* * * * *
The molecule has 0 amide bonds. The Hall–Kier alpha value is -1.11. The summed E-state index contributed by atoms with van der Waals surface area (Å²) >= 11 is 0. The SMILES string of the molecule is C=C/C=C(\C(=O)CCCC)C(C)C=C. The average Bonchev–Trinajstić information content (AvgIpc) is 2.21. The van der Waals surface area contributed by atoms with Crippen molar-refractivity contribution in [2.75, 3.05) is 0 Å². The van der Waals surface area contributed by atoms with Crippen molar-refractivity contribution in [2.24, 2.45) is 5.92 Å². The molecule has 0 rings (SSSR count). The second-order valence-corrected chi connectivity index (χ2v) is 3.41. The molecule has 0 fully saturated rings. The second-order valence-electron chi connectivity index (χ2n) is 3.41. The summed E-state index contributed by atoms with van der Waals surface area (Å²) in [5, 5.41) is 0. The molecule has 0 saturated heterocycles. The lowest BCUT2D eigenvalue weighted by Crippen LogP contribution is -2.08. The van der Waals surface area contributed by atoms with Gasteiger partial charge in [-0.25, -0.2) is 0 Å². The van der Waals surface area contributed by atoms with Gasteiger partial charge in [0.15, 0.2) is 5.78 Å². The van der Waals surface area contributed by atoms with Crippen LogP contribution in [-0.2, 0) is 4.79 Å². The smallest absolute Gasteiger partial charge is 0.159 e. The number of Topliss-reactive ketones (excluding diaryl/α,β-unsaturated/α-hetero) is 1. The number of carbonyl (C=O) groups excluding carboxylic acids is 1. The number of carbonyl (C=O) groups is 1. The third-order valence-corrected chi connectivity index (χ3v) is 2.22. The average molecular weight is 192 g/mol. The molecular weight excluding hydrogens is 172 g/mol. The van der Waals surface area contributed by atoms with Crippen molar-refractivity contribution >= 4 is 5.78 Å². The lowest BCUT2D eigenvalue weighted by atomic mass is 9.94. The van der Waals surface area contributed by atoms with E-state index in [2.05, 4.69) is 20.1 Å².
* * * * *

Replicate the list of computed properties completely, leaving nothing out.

The molecule has 0 amide bonds. The Hall–Kier alpha value is -1.11. The summed E-state index contributed by atoms with van der Waals surface area (Å²) >= 11 is 0. The SMILES string of the molecule is C=C/C=C(\C(=O)CCCC)C(C)C=C. The average Bonchev–Trinajstić information content (AvgIpc) is 2.21. The van der Waals surface area contributed by atoms with Crippen molar-refractivity contribution in [2.75, 3.05) is 0 Å². The van der Waals surface area contributed by atoms with Crippen molar-refractivity contribution in [2.24, 2.45) is 5.92 Å². The molecule has 0 rings (SSSR count). The second-order valence-corrected chi connectivity index (χ2v) is 3.41. The molecule has 0 fully saturated rings. The second-order valence-electron chi connectivity index (χ2n) is 3.41. The summed E-state index contributed by atoms with van der Waals surface area (Å²) in [5, 5.41) is 0. The molecule has 0 saturated heterocycles. The lowest BCUT2D eigenvalue weighted by Crippen LogP contribution is -2.08. The van der Waals surface area contributed by atoms with Gasteiger partial charge in [-0.25, -0.2) is 0 Å². The van der Waals surface area contributed by atoms with Gasteiger partial charge in [0.15, 0.2) is 5.78 Å². The van der Waals surface area contributed by atoms with Crippen LogP contribution in [-0.2, 0) is 4.79 Å². The smallest absolute Gasteiger partial charge is 0.159 e. The number of Topliss-reactive ketones (excluding diaryl/α,β-unsaturated/α-hetero) is 1. The number of carbonyl (C=O) groups excluding carboxylic acids is 1. The number of carbonyl (C=O) groups is 1. The third-order valence-corrected chi connectivity index (χ3v) is 2.22. The average molecular weight is 192 g/mol. The molecular weight excluding hydrogens is 172 g/mol. The van der Waals surface area contributed by atoms with Crippen molar-refractivity contribution >= 4 is 5.78 Å². The lowest BCUT2D eigenvalue weighted by atomic mass is 9.94. The van der Waals surface area contributed by atoms with E-state index in [2.05, 4.69) is 20.1 Å².